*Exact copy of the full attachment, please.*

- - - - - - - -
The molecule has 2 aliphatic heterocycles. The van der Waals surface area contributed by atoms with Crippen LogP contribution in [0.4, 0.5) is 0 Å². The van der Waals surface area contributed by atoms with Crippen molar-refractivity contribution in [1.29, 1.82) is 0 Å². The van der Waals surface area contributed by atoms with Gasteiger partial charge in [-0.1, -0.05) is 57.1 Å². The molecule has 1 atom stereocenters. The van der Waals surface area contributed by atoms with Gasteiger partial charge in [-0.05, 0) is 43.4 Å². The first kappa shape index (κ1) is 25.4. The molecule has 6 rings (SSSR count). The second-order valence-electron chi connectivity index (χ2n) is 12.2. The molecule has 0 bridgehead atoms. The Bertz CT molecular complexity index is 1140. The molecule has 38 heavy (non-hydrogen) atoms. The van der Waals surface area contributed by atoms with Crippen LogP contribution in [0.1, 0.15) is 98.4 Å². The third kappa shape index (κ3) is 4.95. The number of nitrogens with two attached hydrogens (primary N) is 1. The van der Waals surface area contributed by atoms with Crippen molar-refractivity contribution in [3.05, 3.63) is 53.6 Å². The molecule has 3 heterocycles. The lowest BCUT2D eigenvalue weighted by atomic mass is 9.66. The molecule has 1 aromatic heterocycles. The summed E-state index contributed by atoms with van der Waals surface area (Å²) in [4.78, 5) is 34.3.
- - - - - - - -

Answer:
The molecule has 2 aliphatic heterocycles. The van der Waals surface area contributed by atoms with Crippen LogP contribution in [0.4, 0.5) is 0 Å². The van der Waals surface area contributed by atoms with Crippen molar-refractivity contribution in [1.29, 1.82) is 0 Å². The van der Waals surface area contributed by atoms with Gasteiger partial charge in [-0.1, -0.05) is 57.1 Å². The molecule has 1 atom stereocenters. The van der Waals surface area contributed by atoms with Gasteiger partial charge in [-0.05, 0) is 43.4 Å². The first kappa shape index (κ1) is 25.4. The molecule has 6 rings (SSSR count). The second-order valence-electron chi connectivity index (χ2n) is 12.2. The molecule has 0 bridgehead atoms. The Bertz CT molecular complexity index is 1140. The molecule has 38 heavy (non-hydrogen) atoms. The van der Waals surface area contributed by atoms with Crippen LogP contribution in [0.1, 0.15) is 98.4 Å². The third kappa shape index (κ3) is 4.95. The number of nitrogens with two attached hydrogens (primary N) is 1. The van der Waals surface area contributed by atoms with Crippen molar-refractivity contribution in [3.05, 3.63) is 53.6 Å². The molecule has 3 heterocycles. The lowest BCUT2D eigenvalue weighted by atomic mass is 9.66. The molecule has 1 aromatic heterocycles. The summed E-state index contributed by atoms with van der Waals surface area (Å²) in [4.78, 5) is 34.3.